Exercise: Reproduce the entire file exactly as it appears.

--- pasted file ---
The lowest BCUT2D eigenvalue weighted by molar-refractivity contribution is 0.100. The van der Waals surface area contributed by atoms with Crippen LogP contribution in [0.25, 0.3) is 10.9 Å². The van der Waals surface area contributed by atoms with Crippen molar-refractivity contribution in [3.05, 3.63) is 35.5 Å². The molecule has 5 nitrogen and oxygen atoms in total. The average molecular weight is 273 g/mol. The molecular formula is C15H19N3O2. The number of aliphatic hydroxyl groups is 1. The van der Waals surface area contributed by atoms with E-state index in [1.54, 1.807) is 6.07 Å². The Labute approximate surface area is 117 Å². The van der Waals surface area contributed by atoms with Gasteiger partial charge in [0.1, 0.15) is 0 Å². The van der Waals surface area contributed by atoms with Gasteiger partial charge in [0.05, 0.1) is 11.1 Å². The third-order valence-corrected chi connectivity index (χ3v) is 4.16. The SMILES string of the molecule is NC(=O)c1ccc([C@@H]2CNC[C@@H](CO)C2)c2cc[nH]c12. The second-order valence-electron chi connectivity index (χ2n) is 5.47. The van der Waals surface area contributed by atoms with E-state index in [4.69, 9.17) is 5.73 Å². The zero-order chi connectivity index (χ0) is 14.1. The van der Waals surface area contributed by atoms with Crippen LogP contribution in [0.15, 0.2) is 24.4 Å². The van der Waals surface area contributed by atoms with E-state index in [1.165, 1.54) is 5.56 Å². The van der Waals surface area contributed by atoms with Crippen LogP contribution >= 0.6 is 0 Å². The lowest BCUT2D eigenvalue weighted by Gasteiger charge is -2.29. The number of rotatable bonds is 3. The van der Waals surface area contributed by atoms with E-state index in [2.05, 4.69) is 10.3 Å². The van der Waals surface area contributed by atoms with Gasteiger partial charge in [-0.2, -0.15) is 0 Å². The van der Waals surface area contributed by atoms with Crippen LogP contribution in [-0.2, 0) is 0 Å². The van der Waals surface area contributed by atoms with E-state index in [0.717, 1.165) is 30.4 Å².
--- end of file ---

The lowest BCUT2D eigenvalue weighted by molar-refractivity contribution is 0.100. The van der Waals surface area contributed by atoms with Crippen LogP contribution in [0.25, 0.3) is 10.9 Å². The van der Waals surface area contributed by atoms with Crippen molar-refractivity contribution in [3.05, 3.63) is 35.5 Å². The molecule has 5 nitrogen and oxygen atoms in total. The average molecular weight is 273 g/mol. The molecular formula is C15H19N3O2. The number of aliphatic hydroxyl groups is 1. The van der Waals surface area contributed by atoms with E-state index in [1.54, 1.807) is 6.07 Å². The Labute approximate surface area is 117 Å². The van der Waals surface area contributed by atoms with Gasteiger partial charge in [0.1, 0.15) is 0 Å². The van der Waals surface area contributed by atoms with Gasteiger partial charge in [0.05, 0.1) is 11.1 Å². The third-order valence-corrected chi connectivity index (χ3v) is 4.16. The SMILES string of the molecule is NC(=O)c1ccc([C@@H]2CNC[C@@H](CO)C2)c2cc[nH]c12. The second-order valence-electron chi connectivity index (χ2n) is 5.47. The van der Waals surface area contributed by atoms with E-state index in [4.69, 9.17) is 5.73 Å². The zero-order chi connectivity index (χ0) is 14.1. The van der Waals surface area contributed by atoms with Crippen LogP contribution in [0.15, 0.2) is 24.4 Å². The van der Waals surface area contributed by atoms with E-state index in [1.165, 1.54) is 5.56 Å². The van der Waals surface area contributed by atoms with Crippen LogP contribution >= 0.6 is 0 Å². The lowest BCUT2D eigenvalue weighted by Gasteiger charge is -2.29. The number of rotatable bonds is 3. The van der Waals surface area contributed by atoms with E-state index in [2.05, 4.69) is 10.3 Å². The van der Waals surface area contributed by atoms with Gasteiger partial charge in [-0.2, -0.15) is 0 Å². The van der Waals surface area contributed by atoms with Crippen LogP contribution in [-0.2, 0) is 0 Å². The van der Waals surface area contributed by atoms with E-state index in [0.717, 1.165) is 30.4 Å².